Like so much that we have observed in the past eight years of the Bush administration, the origins of the current food crisis can be traced to the recycled policies of the Nixon White House. Henry Kissinger stated the premise succinctly in 1970: “Control oil and you control nations; control food and you control the people.”

With credit, oil and food markets spiralling out of reach of the poor and straining the middle-class, it is worth exploring whether similar policies underpin similar problems. In each industry, a small handful of global companies control supply and a massive increase in ill-transparent speculation acting on pricing in exchange markets forces prices up regardless of the fundamentals of supply and demand. The risks for famine and political instability are huge. One doesn’t need to be a conspiracy theorist invoking the Trilateral Commission to feel that something is very wrong with policies leading to simultaneous crises in credit, oil and food that threaten not just the wealth but the wellbeing of most of the world’s population. . . .

Today global agriculture is dominated by eight multi-national corporations. The policies promoted by successive governments and international institutions including the IMF, World Bank and WTO have aimed at undermining local production, distributed commercial networks, and diverse local markets in favour of mass production, streamlined supply chains and concentrated global market pricing.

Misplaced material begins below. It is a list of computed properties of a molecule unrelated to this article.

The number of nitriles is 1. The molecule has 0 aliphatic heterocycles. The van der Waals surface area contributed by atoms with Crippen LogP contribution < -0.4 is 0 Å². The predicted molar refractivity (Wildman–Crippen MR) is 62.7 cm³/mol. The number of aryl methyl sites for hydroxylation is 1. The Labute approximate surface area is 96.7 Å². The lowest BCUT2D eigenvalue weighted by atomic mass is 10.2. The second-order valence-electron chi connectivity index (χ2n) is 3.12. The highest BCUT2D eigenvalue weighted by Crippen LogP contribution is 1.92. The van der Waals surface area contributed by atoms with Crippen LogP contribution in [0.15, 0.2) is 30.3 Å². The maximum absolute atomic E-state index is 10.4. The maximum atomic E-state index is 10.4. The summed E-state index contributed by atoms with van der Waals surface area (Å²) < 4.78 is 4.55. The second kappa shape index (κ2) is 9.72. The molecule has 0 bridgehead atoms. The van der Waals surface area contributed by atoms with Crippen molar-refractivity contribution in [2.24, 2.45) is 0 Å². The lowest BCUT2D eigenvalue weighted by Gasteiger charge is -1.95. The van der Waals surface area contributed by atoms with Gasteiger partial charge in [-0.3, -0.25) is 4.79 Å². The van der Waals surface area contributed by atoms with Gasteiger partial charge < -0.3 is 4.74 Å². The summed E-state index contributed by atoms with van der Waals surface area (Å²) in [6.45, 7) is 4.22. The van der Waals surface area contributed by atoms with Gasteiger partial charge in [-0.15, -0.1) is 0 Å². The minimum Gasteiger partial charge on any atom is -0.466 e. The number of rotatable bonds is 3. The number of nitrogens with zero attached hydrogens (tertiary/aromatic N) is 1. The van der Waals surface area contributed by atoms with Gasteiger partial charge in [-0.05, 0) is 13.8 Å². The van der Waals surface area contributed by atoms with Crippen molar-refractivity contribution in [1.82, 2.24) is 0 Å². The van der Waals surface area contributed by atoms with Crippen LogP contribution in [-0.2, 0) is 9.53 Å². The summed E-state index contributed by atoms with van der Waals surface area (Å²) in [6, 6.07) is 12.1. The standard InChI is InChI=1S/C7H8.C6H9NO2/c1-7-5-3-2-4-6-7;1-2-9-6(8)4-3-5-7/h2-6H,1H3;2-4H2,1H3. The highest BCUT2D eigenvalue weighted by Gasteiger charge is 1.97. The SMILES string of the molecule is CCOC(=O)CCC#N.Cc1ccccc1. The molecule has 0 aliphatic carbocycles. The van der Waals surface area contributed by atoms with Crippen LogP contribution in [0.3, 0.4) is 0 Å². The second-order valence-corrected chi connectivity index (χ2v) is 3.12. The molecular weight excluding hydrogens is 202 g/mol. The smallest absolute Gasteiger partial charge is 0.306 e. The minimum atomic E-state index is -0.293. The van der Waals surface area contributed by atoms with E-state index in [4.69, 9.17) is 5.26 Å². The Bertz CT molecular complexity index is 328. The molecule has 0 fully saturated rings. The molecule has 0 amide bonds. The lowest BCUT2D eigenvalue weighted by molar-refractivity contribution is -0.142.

As with other areas of our lives, the policies of “free market fundamentalism”, as George Soros styles it, have not diminished risks but increased them. My children are hostages to food insecurity, as are yours and billions of others. A disruption in global food supplies or surge in prices that puts food staples beyond the reach of many low income or middle-class families cannot be offset from the back garden. The exposure of food to pricing in markets open to manipulation and excess speculation puts the lives of millions at risk.

With commodity prices still spiraling upwards, and riots leading to political instability, I wish I had been wrong.

So this week’s back-validation is positive. I wrote well, and I wrote wisely. But nothing changed in 2008 except a few minds that were predisposed to question orthodoxy in any event.

I suspect this is the real reason why I find it hard to raise the pace and passion of 2008 today – although the ‘flu was pretty awful. I can write, you can read, but who will change the world?

Originally published at London Banker and reproduced here with permission.